Wine has managed to evolve thus far without the emergence of a global brand leader. it’s unusual in this respect, since widely distributed products tend to favour a dominant player. Coca- Cola, Levi’s, Ford, Apple: all of them are evolutionarily logical – inevitable, even.
Such a player has thus far evaded wine because of the reality of its production. It is a fragile liquid made from hundreds of different varieties, grown all around the world and harvested only once a year in hugely varying quantity and quality.
Of course, these are the exact reasons it becomes so compelling for the minority of consumers who are highly interested in it – but, for everyone else, it remains utterly bamboozling.
Take, for example, the world’s largest wine producer, Gallo. It makes something like 1% of the global total of wine every year. That may seem big to your average vigneron, but it’s peanuts compared to the big brands in beer, spirits and soft drinks – and besides, Gallo’s production is fragmented across many different labels, many of which are not Gallo-badged.
Hence the situation where a mature market such as the UK’s hosts thousands of micro-brands on its shelves. This is confusing for the consumer, difficult for producers to penetrate, and allows price to become the major tool for promotion.
Shrugging off the problem by blaming wine’s intrinsic nature is staid and disingenuous. The truth is that the wine trade is scared of a dominant brand – but it needn’t be. A global brand leader would make wine easier and more accessible without diminishing its great diversity and beauty. If anything, it would mop up the gallons of poorly made plonk that let the category down so often, while allowing the good stuff to reach its audience as normal. Carling hasn’t restricted the growth of craft beers; Ford Escorts don’t devalue Lamborghini Gallardos.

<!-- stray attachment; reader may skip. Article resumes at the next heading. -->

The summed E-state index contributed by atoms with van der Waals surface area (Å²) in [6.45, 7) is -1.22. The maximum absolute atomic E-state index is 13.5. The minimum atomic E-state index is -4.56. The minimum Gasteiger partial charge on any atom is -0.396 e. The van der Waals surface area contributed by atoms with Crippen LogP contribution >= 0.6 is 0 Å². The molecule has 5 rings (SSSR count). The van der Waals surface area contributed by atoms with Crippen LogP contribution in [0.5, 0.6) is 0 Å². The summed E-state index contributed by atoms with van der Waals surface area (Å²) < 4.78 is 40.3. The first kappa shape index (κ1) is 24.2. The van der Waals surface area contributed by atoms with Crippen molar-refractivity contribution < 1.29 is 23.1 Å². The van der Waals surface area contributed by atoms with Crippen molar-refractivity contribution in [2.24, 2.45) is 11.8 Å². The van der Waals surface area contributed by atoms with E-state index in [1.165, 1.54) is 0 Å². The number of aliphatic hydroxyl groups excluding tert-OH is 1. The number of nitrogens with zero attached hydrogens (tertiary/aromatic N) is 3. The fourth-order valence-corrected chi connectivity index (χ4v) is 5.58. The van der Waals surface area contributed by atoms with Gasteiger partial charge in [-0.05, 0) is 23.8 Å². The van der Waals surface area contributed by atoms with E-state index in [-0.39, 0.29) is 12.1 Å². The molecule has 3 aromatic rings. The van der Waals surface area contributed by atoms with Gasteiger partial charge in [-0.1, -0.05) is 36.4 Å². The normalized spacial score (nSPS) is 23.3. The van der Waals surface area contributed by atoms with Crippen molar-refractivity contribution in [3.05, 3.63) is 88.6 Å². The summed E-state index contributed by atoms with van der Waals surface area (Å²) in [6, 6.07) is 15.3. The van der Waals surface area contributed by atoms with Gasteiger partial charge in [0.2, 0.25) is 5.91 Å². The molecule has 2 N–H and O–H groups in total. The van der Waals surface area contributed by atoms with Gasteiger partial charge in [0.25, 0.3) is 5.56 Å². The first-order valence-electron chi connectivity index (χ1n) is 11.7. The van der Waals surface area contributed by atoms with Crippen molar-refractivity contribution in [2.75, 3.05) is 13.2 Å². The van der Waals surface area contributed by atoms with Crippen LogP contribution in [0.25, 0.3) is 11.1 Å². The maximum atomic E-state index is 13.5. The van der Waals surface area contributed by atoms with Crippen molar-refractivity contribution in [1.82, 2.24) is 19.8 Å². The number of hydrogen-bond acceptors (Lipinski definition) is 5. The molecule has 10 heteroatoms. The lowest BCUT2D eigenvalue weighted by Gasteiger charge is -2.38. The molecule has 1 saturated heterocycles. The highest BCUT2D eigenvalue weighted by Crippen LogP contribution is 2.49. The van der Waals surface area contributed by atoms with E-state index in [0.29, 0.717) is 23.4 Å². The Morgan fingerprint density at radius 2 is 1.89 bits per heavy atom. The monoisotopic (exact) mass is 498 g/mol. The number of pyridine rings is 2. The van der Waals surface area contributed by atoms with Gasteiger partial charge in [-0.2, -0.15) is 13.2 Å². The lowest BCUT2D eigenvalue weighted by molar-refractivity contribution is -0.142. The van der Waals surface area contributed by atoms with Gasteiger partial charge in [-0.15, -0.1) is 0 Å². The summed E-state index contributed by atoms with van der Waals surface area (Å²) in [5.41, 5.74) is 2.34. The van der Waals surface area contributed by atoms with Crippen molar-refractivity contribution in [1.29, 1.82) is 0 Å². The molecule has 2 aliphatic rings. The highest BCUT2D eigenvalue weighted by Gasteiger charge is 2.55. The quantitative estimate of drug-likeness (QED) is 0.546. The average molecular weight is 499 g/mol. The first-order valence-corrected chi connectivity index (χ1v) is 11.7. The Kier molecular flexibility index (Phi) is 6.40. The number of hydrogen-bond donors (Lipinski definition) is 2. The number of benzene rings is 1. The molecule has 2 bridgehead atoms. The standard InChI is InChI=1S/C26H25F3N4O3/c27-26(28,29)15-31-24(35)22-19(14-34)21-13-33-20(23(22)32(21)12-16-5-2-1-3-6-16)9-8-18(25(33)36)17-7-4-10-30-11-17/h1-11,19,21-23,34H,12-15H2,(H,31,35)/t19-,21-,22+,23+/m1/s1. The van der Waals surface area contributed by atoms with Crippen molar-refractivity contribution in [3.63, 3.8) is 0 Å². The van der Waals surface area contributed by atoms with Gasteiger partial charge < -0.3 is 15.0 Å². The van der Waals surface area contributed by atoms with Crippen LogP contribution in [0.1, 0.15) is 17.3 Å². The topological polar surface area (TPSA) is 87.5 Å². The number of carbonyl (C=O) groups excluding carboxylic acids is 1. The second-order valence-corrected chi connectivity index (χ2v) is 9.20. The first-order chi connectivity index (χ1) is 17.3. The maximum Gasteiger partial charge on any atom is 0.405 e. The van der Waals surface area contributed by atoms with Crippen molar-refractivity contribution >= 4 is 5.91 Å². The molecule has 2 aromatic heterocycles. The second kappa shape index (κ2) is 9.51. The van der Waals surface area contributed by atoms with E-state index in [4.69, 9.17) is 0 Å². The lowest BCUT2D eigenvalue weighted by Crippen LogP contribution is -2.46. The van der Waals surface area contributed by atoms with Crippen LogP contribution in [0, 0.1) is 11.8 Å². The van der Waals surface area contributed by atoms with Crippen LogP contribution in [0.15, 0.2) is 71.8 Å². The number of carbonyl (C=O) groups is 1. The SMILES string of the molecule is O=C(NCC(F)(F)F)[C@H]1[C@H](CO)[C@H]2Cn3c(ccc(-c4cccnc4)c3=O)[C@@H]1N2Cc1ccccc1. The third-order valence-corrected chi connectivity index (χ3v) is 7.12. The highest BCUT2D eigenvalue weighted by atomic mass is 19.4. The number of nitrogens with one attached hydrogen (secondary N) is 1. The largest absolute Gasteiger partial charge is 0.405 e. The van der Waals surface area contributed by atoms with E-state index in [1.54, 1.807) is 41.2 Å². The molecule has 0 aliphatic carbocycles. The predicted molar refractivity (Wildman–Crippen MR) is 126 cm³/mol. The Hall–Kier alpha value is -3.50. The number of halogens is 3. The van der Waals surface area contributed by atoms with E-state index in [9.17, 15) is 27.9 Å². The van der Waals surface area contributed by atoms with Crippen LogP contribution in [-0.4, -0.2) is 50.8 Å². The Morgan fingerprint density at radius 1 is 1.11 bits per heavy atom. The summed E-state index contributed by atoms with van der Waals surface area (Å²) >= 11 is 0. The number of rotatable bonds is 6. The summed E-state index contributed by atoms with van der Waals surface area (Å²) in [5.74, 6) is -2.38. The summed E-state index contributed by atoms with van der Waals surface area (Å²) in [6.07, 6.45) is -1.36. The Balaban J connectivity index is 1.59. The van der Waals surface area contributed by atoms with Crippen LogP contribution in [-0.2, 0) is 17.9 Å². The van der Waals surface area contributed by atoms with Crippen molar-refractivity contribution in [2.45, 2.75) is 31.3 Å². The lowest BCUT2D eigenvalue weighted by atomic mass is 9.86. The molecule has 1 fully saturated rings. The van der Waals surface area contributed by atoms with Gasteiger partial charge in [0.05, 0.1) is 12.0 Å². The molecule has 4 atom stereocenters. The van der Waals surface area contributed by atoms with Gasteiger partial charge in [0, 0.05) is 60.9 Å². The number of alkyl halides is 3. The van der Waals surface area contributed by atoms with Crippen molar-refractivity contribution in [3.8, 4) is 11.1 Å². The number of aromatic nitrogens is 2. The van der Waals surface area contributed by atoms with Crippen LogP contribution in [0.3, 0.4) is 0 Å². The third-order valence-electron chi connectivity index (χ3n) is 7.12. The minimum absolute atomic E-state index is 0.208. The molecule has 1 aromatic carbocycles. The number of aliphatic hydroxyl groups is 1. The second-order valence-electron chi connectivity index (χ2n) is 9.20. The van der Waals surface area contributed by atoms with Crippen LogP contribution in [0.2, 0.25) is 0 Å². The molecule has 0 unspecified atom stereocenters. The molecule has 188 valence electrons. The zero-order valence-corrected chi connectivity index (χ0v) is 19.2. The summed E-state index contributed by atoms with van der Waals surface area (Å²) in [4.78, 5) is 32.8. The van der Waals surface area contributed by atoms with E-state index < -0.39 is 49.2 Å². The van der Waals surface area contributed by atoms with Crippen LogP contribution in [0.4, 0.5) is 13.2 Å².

The problem of fragmented production is a challenge for wine – but it’s not impossible to overcome. What is required is a critical mass of production. preferably somewhere where costs are low, exporting is well-established and conditions are reliable for grape-growing.
China is an obvious candidate. Vineyard area has nearly doubled in the past decade, making it the fifth largest wine producer in 2012, according to the international organisation of Vine & Wine (oiV) – and it’s still growing. With the right business model, a Chinese brand could well establish itself as a global leader.
Doubtless, wine snobs would decry its unspecified origin, unidentified grapes and soft, ripe, fruity style. Everyone else would love it for the same reasons.
Good brands provide reassurance for the consumer without diminishing the fortunes of differentiated competitors. Moët & Chandon is the perfect example, providing an excellent Champagne experience to millions of consumers without compromising the diversity of the category.
Big brands evolve because they work. As wine continues to crawl out of the ocean, the birth of a dominant brand is not be feared, but to be welcomed.